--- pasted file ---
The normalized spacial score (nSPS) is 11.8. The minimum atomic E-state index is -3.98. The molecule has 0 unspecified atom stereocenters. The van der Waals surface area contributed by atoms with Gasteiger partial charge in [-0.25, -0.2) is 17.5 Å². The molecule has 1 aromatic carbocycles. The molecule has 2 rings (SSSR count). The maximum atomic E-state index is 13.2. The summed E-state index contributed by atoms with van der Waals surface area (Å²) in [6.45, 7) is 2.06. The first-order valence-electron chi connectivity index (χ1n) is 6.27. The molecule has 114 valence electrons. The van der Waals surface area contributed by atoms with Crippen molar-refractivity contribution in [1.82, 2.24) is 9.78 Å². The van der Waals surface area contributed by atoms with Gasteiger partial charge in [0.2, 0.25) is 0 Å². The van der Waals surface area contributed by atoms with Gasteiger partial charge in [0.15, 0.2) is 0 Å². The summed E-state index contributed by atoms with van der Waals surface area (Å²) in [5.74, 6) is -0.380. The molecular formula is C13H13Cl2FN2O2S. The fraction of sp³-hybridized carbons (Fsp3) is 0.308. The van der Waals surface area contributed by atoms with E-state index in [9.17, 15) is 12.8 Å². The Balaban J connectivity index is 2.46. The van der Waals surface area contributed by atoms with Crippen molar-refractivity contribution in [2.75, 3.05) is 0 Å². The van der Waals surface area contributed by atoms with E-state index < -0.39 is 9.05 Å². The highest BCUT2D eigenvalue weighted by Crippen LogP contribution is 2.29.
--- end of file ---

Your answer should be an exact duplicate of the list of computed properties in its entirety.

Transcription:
The normalized spacial score (nSPS) is 11.8. The minimum atomic E-state index is -3.98. The molecule has 0 unspecified atom stereocenters. The van der Waals surface area contributed by atoms with Gasteiger partial charge in [-0.25, -0.2) is 17.5 Å². The molecule has 1 aromatic carbocycles. The molecule has 2 rings (SSSR count). The maximum atomic E-state index is 13.2. The summed E-state index contributed by atoms with van der Waals surface area (Å²) in [6.45, 7) is 2.06. The first-order valence-electron chi connectivity index (χ1n) is 6.27. The molecule has 114 valence electrons. The van der Waals surface area contributed by atoms with Crippen molar-refractivity contribution in [1.82, 2.24) is 9.78 Å². The van der Waals surface area contributed by atoms with Gasteiger partial charge in [0.2, 0.25) is 0 Å². The van der Waals surface area contributed by atoms with Gasteiger partial charge in [0.15, 0.2) is 0 Å². The summed E-state index contributed by atoms with van der Waals surface area (Å²) in [5.74, 6) is -0.380. The molecular formula is C13H13Cl2FN2O2S. The fraction of sp³-hybridized carbons (Fsp3) is 0.308. The van der Waals surface area contributed by atoms with E-state index in [9.17, 15) is 12.8 Å². The Balaban J connectivity index is 2.46. The van der Waals surface area contributed by atoms with Crippen molar-refractivity contribution in [2.75, 3.05) is 0 Å². The van der Waals surface area contributed by atoms with E-state index < -0.39 is 9.05 Å². The highest BCUT2D eigenvalue weighted by Crippen LogP contribution is 2.29.